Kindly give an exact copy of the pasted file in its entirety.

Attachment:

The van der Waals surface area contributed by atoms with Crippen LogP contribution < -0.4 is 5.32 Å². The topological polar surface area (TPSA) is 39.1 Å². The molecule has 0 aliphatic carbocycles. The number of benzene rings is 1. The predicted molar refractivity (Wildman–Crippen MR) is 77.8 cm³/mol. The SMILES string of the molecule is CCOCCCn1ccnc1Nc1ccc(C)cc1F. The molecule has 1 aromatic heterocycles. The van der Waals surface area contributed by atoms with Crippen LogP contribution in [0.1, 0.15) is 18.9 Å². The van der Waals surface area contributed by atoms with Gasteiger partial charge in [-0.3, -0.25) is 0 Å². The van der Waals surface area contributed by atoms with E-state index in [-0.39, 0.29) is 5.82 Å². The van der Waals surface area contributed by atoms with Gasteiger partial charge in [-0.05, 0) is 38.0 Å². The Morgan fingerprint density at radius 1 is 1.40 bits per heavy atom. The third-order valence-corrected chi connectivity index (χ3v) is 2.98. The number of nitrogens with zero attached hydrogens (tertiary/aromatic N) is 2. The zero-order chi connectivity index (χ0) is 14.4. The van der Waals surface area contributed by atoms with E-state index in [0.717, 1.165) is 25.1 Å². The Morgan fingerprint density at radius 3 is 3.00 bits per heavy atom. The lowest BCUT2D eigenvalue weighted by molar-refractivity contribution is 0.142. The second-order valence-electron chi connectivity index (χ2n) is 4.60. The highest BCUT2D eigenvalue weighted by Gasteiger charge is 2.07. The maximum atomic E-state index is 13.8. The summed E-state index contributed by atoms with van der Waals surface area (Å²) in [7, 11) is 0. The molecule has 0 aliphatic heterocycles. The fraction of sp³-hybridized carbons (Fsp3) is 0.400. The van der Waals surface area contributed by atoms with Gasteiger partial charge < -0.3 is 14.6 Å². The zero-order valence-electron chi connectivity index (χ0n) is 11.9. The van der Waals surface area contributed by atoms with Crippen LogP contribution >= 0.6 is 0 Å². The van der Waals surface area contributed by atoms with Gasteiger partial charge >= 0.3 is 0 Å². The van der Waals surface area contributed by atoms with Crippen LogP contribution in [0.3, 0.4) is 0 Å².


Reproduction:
The van der Waals surface area contributed by atoms with Crippen LogP contribution < -0.4 is 5.32 Å². The topological polar surface area (TPSA) is 39.1 Å². The molecule has 0 aliphatic carbocycles. The number of benzene rings is 1. The predicted molar refractivity (Wildman–Crippen MR) is 77.8 cm³/mol. The SMILES string of the molecule is CCOCCCn1ccnc1Nc1ccc(C)cc1F. The molecule has 1 aromatic heterocycles. The van der Waals surface area contributed by atoms with Crippen LogP contribution in [0.1, 0.15) is 18.9 Å². The van der Waals surface area contributed by atoms with Gasteiger partial charge in [-0.3, -0.25) is 0 Å². The van der Waals surface area contributed by atoms with E-state index in [-0.39, 0.29) is 5.82 Å². The van der Waals surface area contributed by atoms with Gasteiger partial charge in [-0.05, 0) is 38.0 Å². The Morgan fingerprint density at radius 1 is 1.40 bits per heavy atom. The third-order valence-corrected chi connectivity index (χ3v) is 2.98. The number of nitrogens with zero attached hydrogens (tertiary/aromatic N) is 2. The zero-order chi connectivity index (χ0) is 14.4. The van der Waals surface area contributed by atoms with E-state index in [0.717, 1.165) is 25.1 Å². The Morgan fingerprint density at radius 3 is 3.00 bits per heavy atom. The lowest BCUT2D eigenvalue weighted by molar-refractivity contribution is 0.142. The second-order valence-electron chi connectivity index (χ2n) is 4.60. The highest BCUT2D eigenvalue weighted by Gasteiger charge is 2.07. The maximum atomic E-state index is 13.8. The summed E-state index contributed by atoms with van der Waals surface area (Å²) in [7, 11) is 0. The molecule has 0 aliphatic heterocycles. The fraction of sp³-hybridized carbons (Fsp3) is 0.400. The van der Waals surface area contributed by atoms with Gasteiger partial charge < -0.3 is 14.6 Å². The zero-order valence-electron chi connectivity index (χ0n) is 11.9. The van der Waals surface area contributed by atoms with Crippen LogP contribution >= 0.6 is 0 Å². The van der Waals surface area contributed by atoms with Gasteiger partial charge >= 0.3 is 0 Å². The van der Waals surface area contributed by atoms with Crippen LogP contribution in [0.3, 0.4) is 0 Å².